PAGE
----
Harmful Medication Errors Involving Unfractionated and Low-Molecular-Weight Heparin in Three Patient Safety Reporting Programs
Abstract:Background: External reporting of medical errors and adverse events enables learning from the errors of others in the pursuit of systems-level improvements that can prevent future errors. It is logical to presume that medication errors involving the use of anticoagulants, among the most frequently cited product classes involved in harmful medication errors, would be captured in a variety of patient safety reporting programs.
Methods: Data on reported errors involving the anticoagulant heparin were reviewed, compared, and aggregated from the databases of three large patient safety reporting programs—MEDMARX®, the Pennsylvania Patient Safety Authority's Patient Safety Reporting System, and the University Health System Consortium, together representing more than 1,000 reporting organizations for 2005.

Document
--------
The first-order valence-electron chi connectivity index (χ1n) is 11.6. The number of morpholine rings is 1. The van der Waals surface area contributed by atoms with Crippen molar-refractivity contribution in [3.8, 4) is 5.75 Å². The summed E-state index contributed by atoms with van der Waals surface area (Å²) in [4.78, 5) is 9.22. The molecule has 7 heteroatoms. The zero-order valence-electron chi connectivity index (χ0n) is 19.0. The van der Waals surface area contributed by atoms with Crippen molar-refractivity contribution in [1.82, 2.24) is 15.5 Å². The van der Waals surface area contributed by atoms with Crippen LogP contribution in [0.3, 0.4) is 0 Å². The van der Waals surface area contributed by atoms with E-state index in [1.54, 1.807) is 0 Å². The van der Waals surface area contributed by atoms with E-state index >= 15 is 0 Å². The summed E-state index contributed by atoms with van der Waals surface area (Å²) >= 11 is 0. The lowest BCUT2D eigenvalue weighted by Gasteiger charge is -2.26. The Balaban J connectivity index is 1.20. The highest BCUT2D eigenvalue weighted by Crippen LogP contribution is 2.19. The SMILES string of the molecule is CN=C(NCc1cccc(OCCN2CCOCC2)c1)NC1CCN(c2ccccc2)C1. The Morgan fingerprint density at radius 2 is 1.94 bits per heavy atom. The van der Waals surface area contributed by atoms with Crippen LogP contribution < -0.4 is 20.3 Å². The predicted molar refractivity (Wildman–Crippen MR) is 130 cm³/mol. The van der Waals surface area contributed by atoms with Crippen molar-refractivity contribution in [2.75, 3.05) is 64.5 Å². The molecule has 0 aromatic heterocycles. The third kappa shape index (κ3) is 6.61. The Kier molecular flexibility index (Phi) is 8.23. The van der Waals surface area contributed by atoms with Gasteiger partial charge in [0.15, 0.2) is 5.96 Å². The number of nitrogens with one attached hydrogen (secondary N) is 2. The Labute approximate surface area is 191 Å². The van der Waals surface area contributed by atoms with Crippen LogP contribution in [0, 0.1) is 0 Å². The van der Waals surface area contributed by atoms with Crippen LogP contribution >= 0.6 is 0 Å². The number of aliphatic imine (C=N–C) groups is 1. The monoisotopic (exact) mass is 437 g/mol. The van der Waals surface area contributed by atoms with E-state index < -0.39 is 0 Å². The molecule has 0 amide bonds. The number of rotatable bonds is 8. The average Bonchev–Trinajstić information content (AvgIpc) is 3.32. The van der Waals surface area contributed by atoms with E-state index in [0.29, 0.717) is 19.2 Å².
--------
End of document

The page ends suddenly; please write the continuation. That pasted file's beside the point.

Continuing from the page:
Results: Approximately 300,000 medication errors and near misses were reported to the programs, and 10,359—a mean of 3.6% (range, 3.1%–5.5%)—involved heparin products. The proportion of heparin-related reports that involved patient harm ranged from 1.4% to 4.9%. The phase of the medication use process cited most frequently in harmful events was the administration phase (56% of errors leading to harm), followed by the prescribing phase (19% of errors leading to harm).
Discussion: This study represents the first attempt by these three large reporting systems to combine data on a single clinical process. The consistent patterns evident in the reports, such as the percentage of all medication errors that involved heparin, suggests that reporting programs, at least for common events such as medication errors, may reach a point of diminishing returns in which aggregating more reports of a certain type yields no additional insight once a large volume of similar events is captured and analyzed.
Document Type: Research Article
Publication date: May 1, 2010
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